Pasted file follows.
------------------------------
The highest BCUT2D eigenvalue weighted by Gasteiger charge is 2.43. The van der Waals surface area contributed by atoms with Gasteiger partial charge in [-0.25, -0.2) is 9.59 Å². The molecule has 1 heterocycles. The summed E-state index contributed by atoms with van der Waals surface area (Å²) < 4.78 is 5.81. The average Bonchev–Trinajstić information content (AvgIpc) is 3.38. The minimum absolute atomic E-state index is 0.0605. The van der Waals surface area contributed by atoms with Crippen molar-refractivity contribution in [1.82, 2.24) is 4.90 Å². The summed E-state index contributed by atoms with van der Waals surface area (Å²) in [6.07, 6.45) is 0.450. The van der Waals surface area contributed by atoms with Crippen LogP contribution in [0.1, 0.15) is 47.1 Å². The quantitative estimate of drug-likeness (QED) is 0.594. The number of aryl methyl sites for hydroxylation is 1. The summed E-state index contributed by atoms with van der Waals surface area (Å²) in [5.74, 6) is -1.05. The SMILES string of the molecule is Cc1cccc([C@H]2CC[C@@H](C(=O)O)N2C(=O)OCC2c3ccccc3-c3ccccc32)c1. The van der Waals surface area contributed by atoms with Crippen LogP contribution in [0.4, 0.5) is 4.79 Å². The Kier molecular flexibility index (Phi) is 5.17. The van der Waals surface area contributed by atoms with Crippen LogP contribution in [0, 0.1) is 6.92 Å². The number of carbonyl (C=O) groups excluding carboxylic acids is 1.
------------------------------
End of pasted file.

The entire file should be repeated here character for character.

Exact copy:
The highest BCUT2D eigenvalue weighted by Gasteiger charge is 2.43. The van der Waals surface area contributed by atoms with Gasteiger partial charge in [-0.25, -0.2) is 9.59 Å². The molecule has 1 heterocycles. The summed E-state index contributed by atoms with van der Waals surface area (Å²) < 4.78 is 5.81. The average Bonchev–Trinajstić information content (AvgIpc) is 3.38. The minimum absolute atomic E-state index is 0.0605. The van der Waals surface area contributed by atoms with Crippen molar-refractivity contribution in [1.82, 2.24) is 4.90 Å². The summed E-state index contributed by atoms with van der Waals surface area (Å²) in [6.07, 6.45) is 0.450. The van der Waals surface area contributed by atoms with Crippen LogP contribution in [0.1, 0.15) is 47.1 Å². The quantitative estimate of drug-likeness (QED) is 0.594. The number of aryl methyl sites for hydroxylation is 1. The summed E-state index contributed by atoms with van der Waals surface area (Å²) in [5.74, 6) is -1.05. The SMILES string of the molecule is Cc1cccc([C@H]2CC[C@@H](C(=O)O)N2C(=O)OCC2c3ccccc3-c3ccccc32)c1. The van der Waals surface area contributed by atoms with Crippen LogP contribution in [0.4, 0.5) is 4.79 Å². The Kier molecular flexibility index (Phi) is 5.17. The van der Waals surface area contributed by atoms with Crippen LogP contribution in [0, 0.1) is 6.92 Å². The number of carbonyl (C=O) groups excluding carboxylic acids is 1.